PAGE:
Happy December! Christmas is coming!



I can't believe it is that time of the year already. I've been so busy with writing the next book in the Henrician Chronicle, and my Tudor non-fiction book that time seems to be leaping and bounding, instead of slipping by.


We don't have any big plans for Christmas, just a quiet time with family, or as quiet as it can ever be with young grandchildren.


Before I blink and find it is May, I wanted to wish you all a very happy Christmas and a prosperous and, above all, a healthy New Year. Keep your eyes peeled for Christmas giveaways, and sales on some of my titles. The first is an Amazon countdown deal on A Matter of Conscience: Henry VIII, the Aragon Years. The Kindle copy is 99p/c right for a short time and the paperback would make a lovely stocking filler for the Tudor lover in your life.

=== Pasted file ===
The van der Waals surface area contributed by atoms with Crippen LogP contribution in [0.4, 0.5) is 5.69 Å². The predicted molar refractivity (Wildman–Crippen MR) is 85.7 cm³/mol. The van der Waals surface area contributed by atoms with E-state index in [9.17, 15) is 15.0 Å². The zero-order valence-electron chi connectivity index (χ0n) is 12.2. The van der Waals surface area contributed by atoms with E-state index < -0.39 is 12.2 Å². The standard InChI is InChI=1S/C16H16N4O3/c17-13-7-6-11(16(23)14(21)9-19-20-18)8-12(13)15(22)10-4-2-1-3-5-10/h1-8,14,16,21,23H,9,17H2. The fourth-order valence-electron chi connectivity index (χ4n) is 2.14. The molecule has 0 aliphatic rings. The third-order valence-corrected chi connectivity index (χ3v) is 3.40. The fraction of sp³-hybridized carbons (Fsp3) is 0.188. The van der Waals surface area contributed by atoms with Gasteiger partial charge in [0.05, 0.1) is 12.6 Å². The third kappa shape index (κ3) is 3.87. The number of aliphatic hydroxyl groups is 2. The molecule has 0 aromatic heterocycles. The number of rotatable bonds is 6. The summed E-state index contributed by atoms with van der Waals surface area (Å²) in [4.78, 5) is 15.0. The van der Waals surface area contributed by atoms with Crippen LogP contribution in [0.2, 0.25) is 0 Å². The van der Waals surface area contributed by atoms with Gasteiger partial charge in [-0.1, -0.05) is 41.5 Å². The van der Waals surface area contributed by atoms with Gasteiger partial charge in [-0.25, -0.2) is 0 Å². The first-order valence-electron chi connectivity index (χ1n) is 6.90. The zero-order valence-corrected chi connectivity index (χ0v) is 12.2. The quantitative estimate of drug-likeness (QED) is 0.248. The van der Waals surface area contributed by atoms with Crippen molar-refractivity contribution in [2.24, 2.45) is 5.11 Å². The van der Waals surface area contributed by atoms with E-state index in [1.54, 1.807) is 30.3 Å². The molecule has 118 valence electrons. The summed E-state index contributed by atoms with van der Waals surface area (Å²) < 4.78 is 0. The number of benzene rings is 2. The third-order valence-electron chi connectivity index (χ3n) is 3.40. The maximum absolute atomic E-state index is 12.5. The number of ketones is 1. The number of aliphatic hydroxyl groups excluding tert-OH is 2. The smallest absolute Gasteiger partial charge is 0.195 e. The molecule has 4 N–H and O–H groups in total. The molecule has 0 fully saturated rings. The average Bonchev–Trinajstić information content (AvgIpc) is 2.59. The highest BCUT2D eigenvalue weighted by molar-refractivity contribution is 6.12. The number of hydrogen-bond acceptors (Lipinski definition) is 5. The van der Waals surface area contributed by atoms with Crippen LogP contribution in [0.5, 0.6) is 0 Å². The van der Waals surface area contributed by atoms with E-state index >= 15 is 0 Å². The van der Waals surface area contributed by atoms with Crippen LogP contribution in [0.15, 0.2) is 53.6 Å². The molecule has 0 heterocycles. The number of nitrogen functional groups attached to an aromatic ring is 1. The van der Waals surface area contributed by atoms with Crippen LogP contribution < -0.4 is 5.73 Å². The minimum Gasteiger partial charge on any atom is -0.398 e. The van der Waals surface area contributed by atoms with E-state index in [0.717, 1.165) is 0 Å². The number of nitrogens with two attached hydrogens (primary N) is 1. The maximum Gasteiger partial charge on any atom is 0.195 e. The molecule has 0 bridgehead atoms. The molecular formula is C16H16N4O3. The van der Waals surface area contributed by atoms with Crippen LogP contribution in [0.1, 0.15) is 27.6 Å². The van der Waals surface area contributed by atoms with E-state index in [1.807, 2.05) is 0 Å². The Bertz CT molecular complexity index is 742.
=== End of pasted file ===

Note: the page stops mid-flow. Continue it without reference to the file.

Take care, stay safe.




A Matter of Conscience

Henry VIII: the Aragon Years

Judith Arnopp

'A king must have sons: strong, healthy sons to rule after him.'


When Arthur Tudor, Prince of Wales dies unexpectedly, his brother, Henry, becomes heir to the throne of England. The intensive and often bewildering education that follows offers Henry a model for future excellence; a model that Henry is doomed to fail.


On his accession, he chooses Catalina of Aragon, his dead brother's wife, to be his queen. Henry plans to reinstate the glory of days of old and fill the royal nursery. The country erupts in joyful celebration when he quickly impregnates his bride.


But the king's golden dreams are tarnished when their first child is stillborn, the second dies at just a few months old, and subsequent babies are born dead or perish in the womb.

Christendom mocks the virile prince. Caterina's fertile years are ending yet all he has is one useless living daughter, and a baseborn son.


He needs a solution but as Rome turns its back, stubborn to the end, Catalina refuses to step aside.


And then his eye is caught by a woman newly arrived from the French court. Her name is Anne Boleyn.


A matter of Conscience: the Aragon Years offers a unique first-person account of Henry VIII; the 'monster' we love to hate is set aside to show a man on the edge of despair; an amiable man made dangerous by his own impossible expectation.




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